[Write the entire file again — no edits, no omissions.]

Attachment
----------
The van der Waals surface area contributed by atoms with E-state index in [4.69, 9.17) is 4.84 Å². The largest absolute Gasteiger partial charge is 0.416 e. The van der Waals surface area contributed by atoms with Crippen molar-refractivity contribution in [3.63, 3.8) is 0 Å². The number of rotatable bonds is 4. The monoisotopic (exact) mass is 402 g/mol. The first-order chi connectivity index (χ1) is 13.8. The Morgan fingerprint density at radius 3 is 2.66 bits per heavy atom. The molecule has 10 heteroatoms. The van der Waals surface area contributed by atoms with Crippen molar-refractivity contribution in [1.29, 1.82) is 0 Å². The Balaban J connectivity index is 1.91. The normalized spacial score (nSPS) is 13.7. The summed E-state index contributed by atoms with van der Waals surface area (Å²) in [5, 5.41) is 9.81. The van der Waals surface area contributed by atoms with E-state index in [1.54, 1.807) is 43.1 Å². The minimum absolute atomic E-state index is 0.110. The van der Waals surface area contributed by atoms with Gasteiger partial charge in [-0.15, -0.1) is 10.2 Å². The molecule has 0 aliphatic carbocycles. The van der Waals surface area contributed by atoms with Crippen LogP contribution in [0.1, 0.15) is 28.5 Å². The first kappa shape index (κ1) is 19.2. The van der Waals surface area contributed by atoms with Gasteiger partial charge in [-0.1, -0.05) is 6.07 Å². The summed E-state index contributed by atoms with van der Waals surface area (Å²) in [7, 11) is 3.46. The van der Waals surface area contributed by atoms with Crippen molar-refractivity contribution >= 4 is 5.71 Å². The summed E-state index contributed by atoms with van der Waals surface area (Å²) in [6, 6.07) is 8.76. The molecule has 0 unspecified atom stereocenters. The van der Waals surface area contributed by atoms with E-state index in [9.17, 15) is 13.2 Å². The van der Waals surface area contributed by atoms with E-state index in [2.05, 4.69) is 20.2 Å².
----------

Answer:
The van der Waals surface area contributed by atoms with E-state index in [4.69, 9.17) is 4.84 Å². The largest absolute Gasteiger partial charge is 0.416 e. The van der Waals surface area contributed by atoms with Crippen molar-refractivity contribution in [3.63, 3.8) is 0 Å². The number of rotatable bonds is 4. The monoisotopic (exact) mass is 402 g/mol. The first-order chi connectivity index (χ1) is 13.8. The Morgan fingerprint density at radius 3 is 2.66 bits per heavy atom. The molecule has 10 heteroatoms. The van der Waals surface area contributed by atoms with Crippen molar-refractivity contribution in [1.29, 1.82) is 0 Å². The Balaban J connectivity index is 1.91. The normalized spacial score (nSPS) is 13.7. The summed E-state index contributed by atoms with van der Waals surface area (Å²) in [5, 5.41) is 9.81. The van der Waals surface area contributed by atoms with E-state index in [1.54, 1.807) is 43.1 Å². The minimum absolute atomic E-state index is 0.110. The van der Waals surface area contributed by atoms with Gasteiger partial charge in [-0.15, -0.1) is 10.2 Å². The molecule has 0 aliphatic carbocycles. The van der Waals surface area contributed by atoms with Crippen LogP contribution in [0.1, 0.15) is 28.5 Å². The first kappa shape index (κ1) is 19.2. The van der Waals surface area contributed by atoms with Gasteiger partial charge in [-0.1, -0.05) is 6.07 Å². The summed E-state index contributed by atoms with van der Waals surface area (Å²) in [7, 11) is 3.46. The van der Waals surface area contributed by atoms with Crippen molar-refractivity contribution >= 4 is 5.71 Å². The summed E-state index contributed by atoms with van der Waals surface area (Å²) in [6, 6.07) is 8.76. The molecule has 0 unspecified atom stereocenters. The van der Waals surface area contributed by atoms with E-state index in [9.17, 15) is 13.2 Å². The van der Waals surface area contributed by atoms with E-state index in [2.05, 4.69) is 20.2 Å².